• 0 avatar
      dal20402

      The Fusion is going to be significnatly faster 0-60 than the V6 Charger. It’s a bit lighter (even with the AWD) and the torque curve of the 2.7T is a lot meatier than that of the Pentastar.

      I’d expect the Fusion and 5.7L Charger to be pretty even in a sprint.

      • 0 avatar

        Yeah looks like tests put the hemi and the fusion sport in the low 5 with the pentastar lows 6. Still the penta star feels great in the midrange. In fact looking at torque curves the Ford peaks higher but the penta star is flatter and stays there until redline unlike the ford that falls off a cliff at around 4500 rpm.

    • 0 avatar
      ponchoman49

      While the Charger isn’t a bad car there is no way on earth a V6 in either RWD or AWD will even remotely keep up with a Fusion Sport. C&D puts the Fusion at 5.1 seconds 0-60 and a pretty muscular 13.7 1/4 time. The same magazine also tested the higher output 300 HP 3.6 Charger (292 is std) and got a 0-60 time of 6.2 seconds and a 1/4 of 14.7 seconds. Not too surprising with a deficit of 116 LBS. FT of torque and 25 ponies.
      It takes a Hemi V8 equipped Charger to get to the levels of power of the Fusion Sport. C&D got the same 5.1 0-60 time and 13.6 seconds in the quarter. I also bet in the real world fuel economy would suffer by as much as 3-4 MPG in day to day driving with a V8 equipped 4400 LB beast of a car.

  • avatar
    SCE to AUX

    Small, oversquare V6, reasonable price and interior space, and a good-looking exterior.

    I like it.

  • avatar
    psarhjinian

    The problem this car has is that the Camry SE and Accord V6 squeeze it from below—they’re almost as quick, much roomier and probably more reliable—and the A4 and it’s ilk from above.

    It’s nice, but it’s not Audi nice, and while it’s fast, it’s not appreciably faster for most people and you give up a lot in terms of price and room.

    If I were making the payments, I’d probably choose the Camry or Accord, frankly.

    • 0 avatar
      S2k Chris

      Problem with Accord and Camry is they are FWD only. Not that I need AWD, but I don’t like big power + FWD. 50% power to the rear on takeoff will help torque steer.

      And Audis are nice, but $45k+ for a 250hp 2.0T is just not what I’m looking for.

    • 0 avatar
      notwhoithink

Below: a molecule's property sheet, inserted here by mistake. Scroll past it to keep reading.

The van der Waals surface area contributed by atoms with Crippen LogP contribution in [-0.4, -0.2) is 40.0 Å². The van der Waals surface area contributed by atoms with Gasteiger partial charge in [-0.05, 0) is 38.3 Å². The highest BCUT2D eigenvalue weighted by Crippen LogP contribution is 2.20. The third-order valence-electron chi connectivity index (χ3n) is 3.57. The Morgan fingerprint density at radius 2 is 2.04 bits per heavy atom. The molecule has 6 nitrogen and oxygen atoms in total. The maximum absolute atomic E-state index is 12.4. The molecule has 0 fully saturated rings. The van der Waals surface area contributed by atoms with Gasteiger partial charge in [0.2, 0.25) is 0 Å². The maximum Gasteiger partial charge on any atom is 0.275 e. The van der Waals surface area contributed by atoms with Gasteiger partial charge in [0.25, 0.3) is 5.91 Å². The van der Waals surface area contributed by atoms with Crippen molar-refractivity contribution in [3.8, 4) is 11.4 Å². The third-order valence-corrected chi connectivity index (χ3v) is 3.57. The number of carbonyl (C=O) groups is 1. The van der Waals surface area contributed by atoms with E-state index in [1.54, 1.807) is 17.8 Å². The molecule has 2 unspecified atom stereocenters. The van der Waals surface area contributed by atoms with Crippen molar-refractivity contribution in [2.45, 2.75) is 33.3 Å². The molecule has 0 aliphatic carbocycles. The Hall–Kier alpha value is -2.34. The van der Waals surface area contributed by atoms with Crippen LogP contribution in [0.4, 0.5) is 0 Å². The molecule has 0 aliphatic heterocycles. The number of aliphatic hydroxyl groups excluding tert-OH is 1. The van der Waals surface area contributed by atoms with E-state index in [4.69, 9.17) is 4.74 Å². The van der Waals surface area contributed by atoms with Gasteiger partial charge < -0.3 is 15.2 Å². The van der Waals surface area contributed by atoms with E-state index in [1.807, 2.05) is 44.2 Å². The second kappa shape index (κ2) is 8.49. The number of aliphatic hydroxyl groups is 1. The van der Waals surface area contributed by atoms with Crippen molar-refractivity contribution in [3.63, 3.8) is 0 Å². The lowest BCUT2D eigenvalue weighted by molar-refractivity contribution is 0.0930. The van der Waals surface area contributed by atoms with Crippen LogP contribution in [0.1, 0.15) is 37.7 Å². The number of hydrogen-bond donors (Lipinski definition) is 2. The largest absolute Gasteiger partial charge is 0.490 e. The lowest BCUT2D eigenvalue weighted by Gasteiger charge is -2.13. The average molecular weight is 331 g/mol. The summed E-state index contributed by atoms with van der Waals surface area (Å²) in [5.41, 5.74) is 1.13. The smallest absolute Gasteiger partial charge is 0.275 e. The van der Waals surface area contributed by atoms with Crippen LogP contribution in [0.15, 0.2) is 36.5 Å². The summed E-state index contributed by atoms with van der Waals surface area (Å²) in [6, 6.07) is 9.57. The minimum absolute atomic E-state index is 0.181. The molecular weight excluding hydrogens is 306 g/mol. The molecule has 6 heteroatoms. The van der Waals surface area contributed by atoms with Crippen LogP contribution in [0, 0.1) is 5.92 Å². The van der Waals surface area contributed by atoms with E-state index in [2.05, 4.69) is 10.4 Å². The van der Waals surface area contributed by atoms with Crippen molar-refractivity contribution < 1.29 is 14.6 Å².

“The problem this car has is that the Camry SE and Accord V6 squeeze it from below—they’re almost as quick, much roomier and probably more reliable—and the A4 and it’s ilk from above.”

      You’re forgetting that the price starts around $34k, and it’s nicely equipped at $37k. Before incentives. Where are you going to get an A4 or similar for prices like that? And that’s before you consider more power + AWD when comparing to the CamCord V6 models that sit below it.

    • 0 avatar
      True_Blue

      An Accord or Camry is *nowhere* as quick as this. Accord V6s are running high-six second 0-60 sprints, this is turning mid-to-high-fours in full-attack.

      • 0 avatar
        DeadWeight

        Dubious claim.

        Do you have a link?

        I’d wager CASH MONEY no one is going to wringing sub-5 second 0-60 times in this unless a) they’re experienced and b) they’re abusing the tranny in such a way that it explodes – and even then I highly doubt it. It weighs 16,000 quarter-pounders (the grey meat-like substance that forms the patties shrinks when McDonald’s incinerates them).

        This thing is pretty bland, has the same cheap-ass-f*do interior as the regular Fusion, and ANYONE who is actually staking a claim for picking this over a Dodge/Chrysler product BASED ON RELIABILITY and/or COST OF REPAIRS must be smoking some highly concentrated THC buds, buds.

        Ford brings up the lower quarter of the pack in terms of reliability, right down in the mud with VW and similar. With a twin’turbo, awd and complex tranny on this and woe be unto you.

        I’d take Jack’s anvil-reliable V6 Accord with manual at 28k and some change all day long.

        I can ALMOST imagine how frustrating and expensive it will be to perform any significant engine and/or transmission work on this thing when the inevitable time arises.

        Tres? Anyone see Tresmonos around?

        • 0 avatar
          True_Blue

          Trying to find exact numbers on it is tough – Autoweek states mid-fives on a no-prep street hole shot. I’d wager, like stated, an experienced driver could whittle that down a few.

          4.8 was what I saw claimed in Google, but a 5.5 is still acres ahead of a V6 Accord in quickness. Is that doubted?

        • 0 avatar
          Nemo

          @deadweight You do know that this engine and tranny are from F-150? There isn’t anything new about it….awd same thing

          • 0 avatar
            Scoutdude

            The basic engine is the same as the F150, but the transmissions are entirely different. The Fusion has a transaxle and a Power Transfer Unit while the F150 has a transmission and transfer case. However I would bet that the transaxle and PTU is similar if not the same as used in the SHO.

      • 0 avatar
        burgersandbeer

        It’s a closer than that. C&D has the V6 accord at 5.8 and Fusion Sport at 5.1. Noticeable in a drag race, but not a huge gap on the street. Fusion does pull away with a full quarter mile (13.7 vs 14.4)

        Also, Jeff says it takes 93 octane to see all 380 lb-ft torque. 93 is somewhat rare; many states top out at 91. This review doesn’t say it, but I’ll bet that’s “overboost” as well. Most reviews I have read for the Fusion Sport say it is a lot slower than you would expect given the numbers. This is also the first review I’ve read to say it sounds good. No one says the Accord V6 is slower than expected or sounds lame.